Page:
Are Maldives’ waters safe?

To drink? Yes, but tourists should stick to bottled water.
To swim in? Yes, but tourists should respect the environment.

How do people in the Maldives get their drinking water?

By using reverse osmosis, desalination plants in the Maldives use seawater to create safe tap water for the Maldivian people.

Is the water safe to drink in the Maldives?

Tap water is safe to drink, but tourists should stick to bottled water, as their bodies are not accustomed to desalinated ocean water.

Can you drink tap water in the Maldives?

You can, especially if you boil it first (for tea or coffee). But it’s advised that tourists drink bottled water instead.

Is water expensive in the Maldives?

Not really, as it’s widely available on all types of islands, and it’s oftentimes included in the accommodation price.

Where can tourists buy water in the Maldives?

Bottled water can be purchased virtually anywhere on regular local islands. Additionally, most accommodations include water in the room pricing. For those staying on resort islands, complimentary refillable water bottles are generally provided which can be refilled at any bar or restaurant free of charge.

Is it necessary to have hydration supplements while in the Maldives?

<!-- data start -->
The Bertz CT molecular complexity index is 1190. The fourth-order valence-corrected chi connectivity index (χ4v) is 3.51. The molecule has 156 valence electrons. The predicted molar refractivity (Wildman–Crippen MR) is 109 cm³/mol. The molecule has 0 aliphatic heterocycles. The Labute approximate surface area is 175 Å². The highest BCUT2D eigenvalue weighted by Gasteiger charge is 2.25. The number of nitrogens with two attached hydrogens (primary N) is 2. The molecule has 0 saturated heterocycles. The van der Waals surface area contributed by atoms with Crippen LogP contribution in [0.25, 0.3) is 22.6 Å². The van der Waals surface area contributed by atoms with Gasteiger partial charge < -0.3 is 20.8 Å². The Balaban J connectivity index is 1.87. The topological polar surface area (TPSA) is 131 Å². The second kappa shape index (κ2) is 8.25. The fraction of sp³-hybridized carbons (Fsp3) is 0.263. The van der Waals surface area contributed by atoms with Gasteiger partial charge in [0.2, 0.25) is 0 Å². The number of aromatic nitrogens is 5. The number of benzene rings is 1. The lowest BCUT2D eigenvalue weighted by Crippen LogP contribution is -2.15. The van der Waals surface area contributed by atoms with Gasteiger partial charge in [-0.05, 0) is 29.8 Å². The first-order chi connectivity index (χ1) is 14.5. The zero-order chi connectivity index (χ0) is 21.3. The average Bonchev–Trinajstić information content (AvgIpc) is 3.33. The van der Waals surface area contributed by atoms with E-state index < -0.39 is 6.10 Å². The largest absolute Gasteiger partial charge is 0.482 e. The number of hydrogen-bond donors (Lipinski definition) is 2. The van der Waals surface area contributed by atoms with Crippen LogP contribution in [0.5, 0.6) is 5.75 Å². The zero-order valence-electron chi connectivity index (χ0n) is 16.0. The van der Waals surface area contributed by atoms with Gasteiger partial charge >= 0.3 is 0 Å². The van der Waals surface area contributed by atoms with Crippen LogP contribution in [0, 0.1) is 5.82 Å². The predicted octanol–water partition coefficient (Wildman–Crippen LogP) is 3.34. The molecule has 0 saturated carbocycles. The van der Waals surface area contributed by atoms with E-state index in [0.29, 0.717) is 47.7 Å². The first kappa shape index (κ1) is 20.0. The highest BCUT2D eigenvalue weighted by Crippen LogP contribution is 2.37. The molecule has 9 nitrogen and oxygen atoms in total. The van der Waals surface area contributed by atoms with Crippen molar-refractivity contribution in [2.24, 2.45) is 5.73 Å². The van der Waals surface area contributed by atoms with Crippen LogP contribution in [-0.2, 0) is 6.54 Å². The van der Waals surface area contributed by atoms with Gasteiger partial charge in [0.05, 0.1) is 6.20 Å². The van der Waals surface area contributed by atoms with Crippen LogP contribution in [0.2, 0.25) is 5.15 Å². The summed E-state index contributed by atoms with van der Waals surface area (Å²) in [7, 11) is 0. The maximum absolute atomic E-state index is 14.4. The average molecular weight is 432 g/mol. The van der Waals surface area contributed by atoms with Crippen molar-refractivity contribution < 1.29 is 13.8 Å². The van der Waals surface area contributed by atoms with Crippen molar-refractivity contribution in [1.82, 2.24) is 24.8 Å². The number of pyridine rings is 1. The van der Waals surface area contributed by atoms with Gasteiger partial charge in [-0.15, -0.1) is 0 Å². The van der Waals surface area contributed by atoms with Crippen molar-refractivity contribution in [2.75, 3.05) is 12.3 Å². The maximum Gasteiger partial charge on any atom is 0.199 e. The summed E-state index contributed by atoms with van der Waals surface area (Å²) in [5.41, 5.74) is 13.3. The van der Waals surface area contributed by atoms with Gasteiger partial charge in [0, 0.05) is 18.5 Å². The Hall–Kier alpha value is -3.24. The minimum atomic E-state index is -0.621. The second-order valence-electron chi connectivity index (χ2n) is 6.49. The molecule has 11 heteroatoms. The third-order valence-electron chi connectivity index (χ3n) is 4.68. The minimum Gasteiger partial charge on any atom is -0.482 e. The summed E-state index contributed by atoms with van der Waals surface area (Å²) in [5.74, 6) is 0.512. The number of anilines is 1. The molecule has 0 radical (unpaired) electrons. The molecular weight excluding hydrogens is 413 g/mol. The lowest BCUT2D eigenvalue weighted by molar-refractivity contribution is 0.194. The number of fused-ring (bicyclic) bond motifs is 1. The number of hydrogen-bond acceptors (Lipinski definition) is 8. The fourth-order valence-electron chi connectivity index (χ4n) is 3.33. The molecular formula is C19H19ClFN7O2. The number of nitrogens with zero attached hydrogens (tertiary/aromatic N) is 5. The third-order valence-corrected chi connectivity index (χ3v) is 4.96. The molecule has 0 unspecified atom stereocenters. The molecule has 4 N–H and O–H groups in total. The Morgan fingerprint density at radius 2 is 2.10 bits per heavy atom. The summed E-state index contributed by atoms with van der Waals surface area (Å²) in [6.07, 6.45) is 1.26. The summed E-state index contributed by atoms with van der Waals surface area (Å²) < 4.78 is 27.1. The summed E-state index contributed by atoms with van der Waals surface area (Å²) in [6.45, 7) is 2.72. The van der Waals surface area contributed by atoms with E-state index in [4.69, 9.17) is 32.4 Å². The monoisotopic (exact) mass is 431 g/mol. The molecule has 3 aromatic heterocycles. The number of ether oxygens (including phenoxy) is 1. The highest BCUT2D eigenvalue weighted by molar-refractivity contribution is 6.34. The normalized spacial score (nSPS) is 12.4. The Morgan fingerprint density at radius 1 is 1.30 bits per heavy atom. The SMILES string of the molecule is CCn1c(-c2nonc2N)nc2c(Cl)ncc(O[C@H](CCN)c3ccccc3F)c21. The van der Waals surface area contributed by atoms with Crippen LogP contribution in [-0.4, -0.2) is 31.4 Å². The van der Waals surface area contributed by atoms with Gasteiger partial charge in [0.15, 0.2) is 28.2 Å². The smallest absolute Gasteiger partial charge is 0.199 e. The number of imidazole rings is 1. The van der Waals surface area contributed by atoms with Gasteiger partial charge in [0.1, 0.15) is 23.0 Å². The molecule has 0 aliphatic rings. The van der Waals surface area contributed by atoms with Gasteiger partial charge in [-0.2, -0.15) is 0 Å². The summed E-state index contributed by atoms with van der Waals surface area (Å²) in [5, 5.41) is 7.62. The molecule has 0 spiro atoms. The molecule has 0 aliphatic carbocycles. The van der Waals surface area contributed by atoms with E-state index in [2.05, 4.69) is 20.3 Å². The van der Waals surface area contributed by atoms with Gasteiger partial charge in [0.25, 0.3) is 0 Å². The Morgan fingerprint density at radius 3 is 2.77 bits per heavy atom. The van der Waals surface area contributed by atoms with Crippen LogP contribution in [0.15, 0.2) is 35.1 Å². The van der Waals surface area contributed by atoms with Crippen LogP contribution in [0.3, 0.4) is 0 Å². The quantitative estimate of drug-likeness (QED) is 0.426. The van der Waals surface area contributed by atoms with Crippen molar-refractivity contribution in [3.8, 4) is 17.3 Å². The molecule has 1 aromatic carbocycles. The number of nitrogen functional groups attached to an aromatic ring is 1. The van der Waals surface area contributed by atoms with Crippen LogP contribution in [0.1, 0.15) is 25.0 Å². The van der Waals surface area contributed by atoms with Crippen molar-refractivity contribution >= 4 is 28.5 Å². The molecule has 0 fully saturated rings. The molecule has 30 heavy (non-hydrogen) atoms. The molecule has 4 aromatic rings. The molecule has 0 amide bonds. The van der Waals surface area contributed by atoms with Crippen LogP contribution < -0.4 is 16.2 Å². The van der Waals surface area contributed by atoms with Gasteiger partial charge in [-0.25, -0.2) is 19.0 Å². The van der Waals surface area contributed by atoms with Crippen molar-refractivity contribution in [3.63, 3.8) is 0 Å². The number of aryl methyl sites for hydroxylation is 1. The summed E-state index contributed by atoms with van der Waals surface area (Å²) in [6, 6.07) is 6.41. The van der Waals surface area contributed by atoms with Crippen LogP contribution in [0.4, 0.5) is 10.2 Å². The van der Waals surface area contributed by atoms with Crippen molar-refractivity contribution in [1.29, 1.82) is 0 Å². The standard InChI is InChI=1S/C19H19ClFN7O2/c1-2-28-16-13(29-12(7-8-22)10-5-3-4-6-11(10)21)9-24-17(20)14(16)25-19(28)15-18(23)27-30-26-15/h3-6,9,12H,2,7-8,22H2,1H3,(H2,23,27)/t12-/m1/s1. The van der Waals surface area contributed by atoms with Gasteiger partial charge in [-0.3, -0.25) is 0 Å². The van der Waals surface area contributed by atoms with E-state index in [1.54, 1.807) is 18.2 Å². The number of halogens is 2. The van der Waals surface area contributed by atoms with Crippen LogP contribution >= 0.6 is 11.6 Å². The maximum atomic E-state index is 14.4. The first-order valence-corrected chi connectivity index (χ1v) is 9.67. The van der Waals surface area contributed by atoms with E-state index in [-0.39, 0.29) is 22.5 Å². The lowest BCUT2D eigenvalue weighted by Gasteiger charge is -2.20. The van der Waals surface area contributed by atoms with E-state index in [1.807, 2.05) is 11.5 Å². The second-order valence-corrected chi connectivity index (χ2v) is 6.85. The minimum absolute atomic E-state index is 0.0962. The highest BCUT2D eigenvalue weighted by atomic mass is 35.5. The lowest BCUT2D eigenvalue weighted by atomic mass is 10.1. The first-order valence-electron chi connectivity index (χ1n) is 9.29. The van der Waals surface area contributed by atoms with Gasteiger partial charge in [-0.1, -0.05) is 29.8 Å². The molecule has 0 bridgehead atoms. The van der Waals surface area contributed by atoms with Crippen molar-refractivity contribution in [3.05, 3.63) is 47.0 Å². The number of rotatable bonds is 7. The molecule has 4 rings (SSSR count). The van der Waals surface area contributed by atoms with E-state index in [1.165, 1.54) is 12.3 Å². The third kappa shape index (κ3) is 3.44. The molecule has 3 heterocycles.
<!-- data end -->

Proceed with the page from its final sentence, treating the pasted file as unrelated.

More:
While it’s not mandatory to have such items, it’s a good idea to bring along electrolyte powder or hydration packets. These can help replenish the body’s salts and prevent dehydration, especially since you’re likely to sweat a lot under the hot Maldivian sun.

Any tips for keeping water cool on the beach?

Invest in a good insulated water bottle, like those from Chilly’s. These bottles will keep your water cold, which is a small luxury that you can enjoy while relaxing on the beautiful beaches of the Maldives.

Is water safe to drink in The Maldives? – The takeaway

In this journey to understanding the water safety situation in the Maldives, we’ve uncovered some profound truths and practical nuggets of advice. Below are the essentials you should remember:

  • The Maldives has no natural source of fresh water, resorting to ingenious ways to source drinking water, predominantly through reverse osmosis.
  • In 2014, the Maldives faced a severe water crisis, but it has made significant progress since then to ensure water availability.
  • While tap water is generally safe, it’s recommended that tourists stick to bottled water for drinking. However, tap water is perfectly fine for non-consumption uses like brushing teeth or washing fruits.
  • On local islands, bottled water can be purchased just about anywhere and it’s affordable. Plus, most accommodations likely provide water in your room price.
  • On resort islands, you’ll generally be given a refillable water bottle which can be replenished without charge at any bar or restaurant.
  • Don’t forget to bring electrolyte powder or hydration packets to help with the heat-induced sweat and dehydration. An insulated water bottle would also be a welcome companion to keep your water cold while at the beach.

A picturesque landscape and exciting marine life aren’t the only things the Maldives offer. It’s a testament to resourcefulness and resilience, with its unique water situation serving as a testament to this. So toast to the Maldives with your next glass of water!

Share the love:

Leave a Comment